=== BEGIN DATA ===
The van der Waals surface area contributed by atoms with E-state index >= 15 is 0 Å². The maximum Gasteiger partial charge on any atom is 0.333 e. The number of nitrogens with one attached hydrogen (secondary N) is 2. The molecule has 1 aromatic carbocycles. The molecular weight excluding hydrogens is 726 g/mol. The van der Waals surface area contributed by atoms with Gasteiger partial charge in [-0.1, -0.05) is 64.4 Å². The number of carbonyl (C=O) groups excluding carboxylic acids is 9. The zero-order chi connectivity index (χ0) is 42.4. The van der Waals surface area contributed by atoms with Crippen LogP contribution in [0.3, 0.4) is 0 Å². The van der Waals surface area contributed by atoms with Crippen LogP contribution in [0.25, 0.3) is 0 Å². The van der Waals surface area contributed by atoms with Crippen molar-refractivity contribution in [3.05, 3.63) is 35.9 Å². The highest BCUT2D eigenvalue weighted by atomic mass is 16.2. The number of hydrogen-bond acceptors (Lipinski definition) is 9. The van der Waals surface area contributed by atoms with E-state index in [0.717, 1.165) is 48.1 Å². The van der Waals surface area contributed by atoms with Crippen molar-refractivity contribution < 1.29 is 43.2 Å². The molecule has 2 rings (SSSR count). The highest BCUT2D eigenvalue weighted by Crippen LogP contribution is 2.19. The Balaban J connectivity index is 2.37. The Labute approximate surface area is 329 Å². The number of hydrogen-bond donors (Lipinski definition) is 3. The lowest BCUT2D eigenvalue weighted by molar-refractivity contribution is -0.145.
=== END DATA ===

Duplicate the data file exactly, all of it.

The van der Waals surface area contributed by atoms with E-state index >= 15 is 0 Å². The maximum Gasteiger partial charge on any atom is 0.333 e. The number of nitrogens with one attached hydrogen (secondary N) is 2. The molecule has 1 aromatic carbocycles. The molecular weight excluding hydrogens is 726 g/mol. The van der Waals surface area contributed by atoms with Gasteiger partial charge in [-0.1, -0.05) is 64.4 Å². The number of carbonyl (C=O) groups excluding carboxylic acids is 9. The zero-order chi connectivity index (χ0) is 42.4. The van der Waals surface area contributed by atoms with Crippen LogP contribution in [0.3, 0.4) is 0 Å². The van der Waals surface area contributed by atoms with Crippen LogP contribution in [0.25, 0.3) is 0 Å². The van der Waals surface area contributed by atoms with Crippen molar-refractivity contribution in [3.05, 3.63) is 35.9 Å². The highest BCUT2D eigenvalue weighted by atomic mass is 16.2. The number of hydrogen-bond acceptors (Lipinski definition) is 9. The van der Waals surface area contributed by atoms with E-state index in [0.717, 1.165) is 48.1 Å². The van der Waals surface area contributed by atoms with Crippen molar-refractivity contribution < 1.29 is 43.2 Å². The molecule has 2 rings (SSSR count). The highest BCUT2D eigenvalue weighted by Crippen LogP contribution is 2.19. The Balaban J connectivity index is 2.37. The Labute approximate surface area is 329 Å². The number of hydrogen-bond donors (Lipinski definition) is 3. The lowest BCUT2D eigenvalue weighted by molar-refractivity contribution is -0.145.